Feminist, Activist, War Worker
As Nova Scotia entered the 20th century, a growing number of remarkable women — like Edna May Best Sexton — were demonstrating how much they had to offer, and how foolish it was to limit the ways in which women could contribute to society.
When May Best's parents died young in New Brunswick, she ended up in Boston with an adoptive family. Showing “striking intellectual ability,” May attended the Massachusetts Institute of Technology, graduating in 1902 with high honours in chemistry. Working in the General Electric research laboratory she met and married Frederic Sexton, who had been appointed to Dalhousie University.
As a faculty wife and young mother in Halifax, May found she wanted to participate more fully in Nova Scotia society — and to open the door for other women to do the same. One means to that end was the Local Council of Women (LCW). Through speeches and writings, May Sexton became involved in the many issues the LCW championed. The hottest issue of the day was whether or not to grant women the vote. May became one of the strongest champions of that change.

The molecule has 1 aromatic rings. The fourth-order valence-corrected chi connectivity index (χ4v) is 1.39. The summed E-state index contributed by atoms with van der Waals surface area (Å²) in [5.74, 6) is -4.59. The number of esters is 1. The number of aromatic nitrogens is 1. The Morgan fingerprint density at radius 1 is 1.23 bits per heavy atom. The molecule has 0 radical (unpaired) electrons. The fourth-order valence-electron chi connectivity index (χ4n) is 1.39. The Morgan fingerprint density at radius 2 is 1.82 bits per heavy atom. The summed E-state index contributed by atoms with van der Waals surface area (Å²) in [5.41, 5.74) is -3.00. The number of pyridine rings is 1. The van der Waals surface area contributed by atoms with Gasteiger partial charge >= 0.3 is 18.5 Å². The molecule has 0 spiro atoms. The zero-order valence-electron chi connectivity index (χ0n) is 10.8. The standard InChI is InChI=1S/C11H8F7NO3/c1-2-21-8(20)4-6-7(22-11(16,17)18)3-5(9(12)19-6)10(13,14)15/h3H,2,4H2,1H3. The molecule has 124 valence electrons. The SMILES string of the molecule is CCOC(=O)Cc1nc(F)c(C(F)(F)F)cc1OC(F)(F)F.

When the First World War began in 1914, the LCW played a leading role in coordinating the civilian war effort. Edna May Sexton was prominent as an organizer, speaker and fund raiser. The Red Cross committee, of which she was co-chair, had the responsibility of providing hospital supplies, for both overseas and home-defence needs. Then in December 1917, Halifax was devastated by a deadly explosion that killed 2000, injured 9000, and left a swath of the city in ruins. Again, Edna May Best Sexton stepped up. Her Red Cross committee looked after the purchase and delivery of supplies for each of the 57 temporary hospitals and dressing stations. The many demands on her during and after the war took its toll. May's health broke down and she died far too young, aged only 43.